Florida lawmaker wants gun free zone operators held liable after shootings

Florida Sen. Greg Steube, R-Sarasota, thinks buisnesses should be liable if they establish a gun free zone and someone gets hurt. (Photo: Greg Steube via Facebook)

Florida Sen. Greg Steube, R-Sarasota, thinks businesses should be liable if they establish a gun free zone and someone gets hurt. (Photo: Greg Steube via Facebook)

A new Republican state Senator introduced a bill this week to place civil liability on businesses that ban lawful guns in the event of a patron getting hurt.

The measure, filed Tuesday, would encourage businesses to drop gun free zones out of fear of potential lawsuits following an incident, in effect, declaring one at their own risk and assuming custodial responsibility for their patrons.

“It’s the premise in Florida that if a private business wants to prohibit guns in their location that’s open to the public, that’s fine they can do that,” Sen. Greg Steube, R-Sarasota, said. “But if you’re going to do that, in my opinion, I should have some assumption that I’m going to be protected as a conceal-carry permit-holder because you’re taking away my ability to defend myself.”

Steube’s legislation, SB 610, would encourage publicly accessible businesses to drop current gun free zones out of fear of potential lawsuits arising after an incident. Those seeking to litigate would have a two-year window from the event and need to show they were legally able to carry a weapon at the time but were not armed due to a “no guns” sign posted in the business.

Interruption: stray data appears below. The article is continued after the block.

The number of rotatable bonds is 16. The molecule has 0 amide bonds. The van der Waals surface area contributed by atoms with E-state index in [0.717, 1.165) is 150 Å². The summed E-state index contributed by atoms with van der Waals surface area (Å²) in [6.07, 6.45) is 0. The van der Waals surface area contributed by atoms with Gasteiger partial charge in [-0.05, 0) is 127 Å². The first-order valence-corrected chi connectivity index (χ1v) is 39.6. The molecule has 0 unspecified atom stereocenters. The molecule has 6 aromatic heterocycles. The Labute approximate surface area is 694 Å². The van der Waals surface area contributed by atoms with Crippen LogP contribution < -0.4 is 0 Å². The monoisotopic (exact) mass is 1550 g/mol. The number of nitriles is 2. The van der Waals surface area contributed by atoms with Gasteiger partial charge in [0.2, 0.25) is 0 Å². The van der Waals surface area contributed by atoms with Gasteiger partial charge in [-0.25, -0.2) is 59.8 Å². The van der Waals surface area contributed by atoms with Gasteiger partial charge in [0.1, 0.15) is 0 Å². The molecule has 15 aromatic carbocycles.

Similar legislation has been filed in Tennessee, Texas and Missouri in recent months.

Gun control advocates oppose Steube’s bill and others filed by the former state representative this session.

“Make no mistake, this is yet another attempt by the gun lobby to normalize its agenda of guns everywhere, for everyone, no questions asked,” said Michelle Gajda, with the Florida chapter of Moms Demand Action in a statement.

Meanwhile, Marion Hammer, executive director of the Unified Sportsmen of Florida and a former National Rifle Association president, argues the proposal is only fair.

“When a business provides a safe-zone for criminals giving the criminal element free reign over that property without fear of being harmed by a law-abiding citizen, they need to increase their liability insurance coverage,” Hammer told Guns.com. “When they take away a person’s ability to be responsible for personal safety, they must be prepared to provide safety for him or her. Providing safe havens for mass shooters has to stop.”

SB 610 is awaiting committee assignment.